Take a Kid Fishing: Tips, Tricks and Advice



Watching a young angler fall in love with fly fishing is one of the greatest joys in our sport. For some, it comes with the electric tug of her or his first fish, for others the moment they fall into the rhythm of casting or see blue heron pick its way down a bank. Whether you have children of your own or not, getting young people hooked early is essential, and a lot of fun. 


Just like coaxing a wary trout to your fly, getting young people interested requires patience, determination, and creativity. We are lucky to have a bevy of skilled instructors who love working with young people here at GBTU. Below are some tips and tricks from our members on how to get kids interested, keep them interested, and instill the all-important ethic of conservation. Hit the comments to add your own unique take! 



Embrace the Unknown:


I've been fishing with kids and teaching kids -- from five years old through teenagers -- to fly fish for many years. 


The greatest joy is seeing them succeed at something totally unfamiliar. Yes, the smiles come from being in beautiful places, from catching a fish, but the best smiles come from the "I can do it," moment. That's a life lesson to catch-and-keep.


Ellen Smith


Be Holistic: 


For many children, a parent or relative teaches them how to put a worm on a hook, catch a fish and put a memorable smile of accomplishment on their face. Once a child hits 5th grade, their kinesthetics have improved to a point where they are able to handle the nuances and challenges of more advanced techniques that come with fly fishing. 


As a parent of two scouts, assistant scoutmaster and merit badge coordinator Troop 304, Belmont, MA, I am taking 10 scouts through the Fly Fishing Merit Badge process. Camping along the Deerfield River in June was the perfect time to initiate the eager scouts into this rewarding adventure. After our safety briefing, the range of initial casting skills varied and I found their degree of success was closely aligned with their athletic abilities (I coach many of these boys in youth soccer). Keeping the 11 to 1 range and letting the line unfurl was the biggest challenge, but proficiency was gained with each cast, along with lots of positive reinforcement (tell them what they are doing right, or need to do right, not what they are doing wrong). I know the magic was beginning to happen when I heard “Mr. Coelho, this is more like an art form than fishing with a worm & bobber.” It was so rewarding to see first steps in the journey of fly fishers for the next generation of conservationists.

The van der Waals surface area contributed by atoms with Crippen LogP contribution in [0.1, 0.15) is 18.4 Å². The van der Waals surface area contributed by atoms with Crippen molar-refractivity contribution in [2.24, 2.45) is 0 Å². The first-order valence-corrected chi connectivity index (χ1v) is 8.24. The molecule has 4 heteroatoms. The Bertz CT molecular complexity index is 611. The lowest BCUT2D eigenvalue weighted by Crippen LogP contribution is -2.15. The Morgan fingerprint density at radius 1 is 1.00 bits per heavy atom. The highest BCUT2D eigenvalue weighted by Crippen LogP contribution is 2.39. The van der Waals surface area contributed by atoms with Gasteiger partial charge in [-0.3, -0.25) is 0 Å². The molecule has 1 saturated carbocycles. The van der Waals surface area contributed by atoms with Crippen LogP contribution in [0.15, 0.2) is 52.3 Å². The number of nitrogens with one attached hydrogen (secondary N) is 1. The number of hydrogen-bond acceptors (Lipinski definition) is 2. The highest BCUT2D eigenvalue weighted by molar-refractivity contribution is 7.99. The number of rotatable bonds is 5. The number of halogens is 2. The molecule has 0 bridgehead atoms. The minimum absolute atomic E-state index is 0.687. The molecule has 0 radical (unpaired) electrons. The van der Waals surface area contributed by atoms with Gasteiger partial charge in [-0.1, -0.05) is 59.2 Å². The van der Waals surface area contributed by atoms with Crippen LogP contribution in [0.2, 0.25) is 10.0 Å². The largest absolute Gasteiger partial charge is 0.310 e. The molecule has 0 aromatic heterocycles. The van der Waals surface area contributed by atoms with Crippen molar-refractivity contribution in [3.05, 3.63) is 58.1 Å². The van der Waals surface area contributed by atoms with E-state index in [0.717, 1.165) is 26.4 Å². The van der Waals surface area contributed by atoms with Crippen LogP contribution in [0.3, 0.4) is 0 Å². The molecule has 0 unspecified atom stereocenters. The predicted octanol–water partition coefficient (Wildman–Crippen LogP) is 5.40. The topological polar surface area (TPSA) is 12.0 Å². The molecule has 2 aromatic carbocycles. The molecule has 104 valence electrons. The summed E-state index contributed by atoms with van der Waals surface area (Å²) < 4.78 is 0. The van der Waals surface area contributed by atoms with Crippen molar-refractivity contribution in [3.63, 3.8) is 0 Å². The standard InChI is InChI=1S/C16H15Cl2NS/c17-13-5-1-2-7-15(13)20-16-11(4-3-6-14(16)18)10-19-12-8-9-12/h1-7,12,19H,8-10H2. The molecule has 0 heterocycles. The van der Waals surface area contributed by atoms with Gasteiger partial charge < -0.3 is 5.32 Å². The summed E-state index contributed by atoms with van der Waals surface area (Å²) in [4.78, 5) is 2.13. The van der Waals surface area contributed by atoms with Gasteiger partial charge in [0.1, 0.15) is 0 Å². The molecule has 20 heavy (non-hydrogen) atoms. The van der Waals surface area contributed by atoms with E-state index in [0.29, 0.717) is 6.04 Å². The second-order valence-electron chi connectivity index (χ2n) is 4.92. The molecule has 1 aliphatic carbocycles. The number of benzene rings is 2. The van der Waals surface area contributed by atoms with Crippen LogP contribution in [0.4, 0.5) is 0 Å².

If you have the skill and some time, think about who you can introduce into this wonderful adventure. Please consider taking your first steps by approaching your local youth, school, scout or TU organization and made a difference. 


Rui Coelho



Don’t Be Afraid to Ask For Some Help:


Given my passion for fly fishing and the sheer enjoyment I get every time I do it, I’ve wondered why it didn’t take hold for me when I was a kid? When I was 10 years old, I was given a WT Grant rod and reel kit with a level fly line (yes that’s correct, a level line); it was difficult to learn to cast it and without proper instruction and a place to fly fish. I soon lost interest and it took 25 years before I was reintroduced to the sport. Here are my suggestions for introducing youngsters to fly fishing. 


One, purchase the correct gear. Retailers like Orvis and LL Bean are great resources and provide reasonably priced items. Two, find a local instructor to provide casting lessons. TU is a great resource as we have many skilled casters who enjoy teaching casting as well as local outfitters who are all willing to provide both casting instruction and help with purchasing the proper rod/reel/line. And finally, make it fun. Find a local pond or stream where fly casting will produce the joy of a fish taking that fly cast by one’s son or daughter. What we did, and it has had lasting benefits, was to take our daughter for a lesson when we were vacationing. She learned to cast a fly rod and was then taken to a pond full of willing and eager trout and hooked and landed her first trout. She was ecstatic. Finally, I’ve seen how young people seem to be particularly delighted to tie a fly. There is nothing better than to cast a fly you’ve tied and had a fish take that fly – pure joy.  See you on the water!


Gary Crago


Make Fun Number One:


Make sure they have fun. Catching a fish and learning to cast is secondary to kids just having fun near a body of water, which does not have to blue ribbon trout water. You may be excited about teaching the fundamentals: they may be more interested in turning over rocks, watching dragonflies whiz around, or looking for frogs. Remember also short attention spans, so look to engage and quickly.


Bill Pastuszek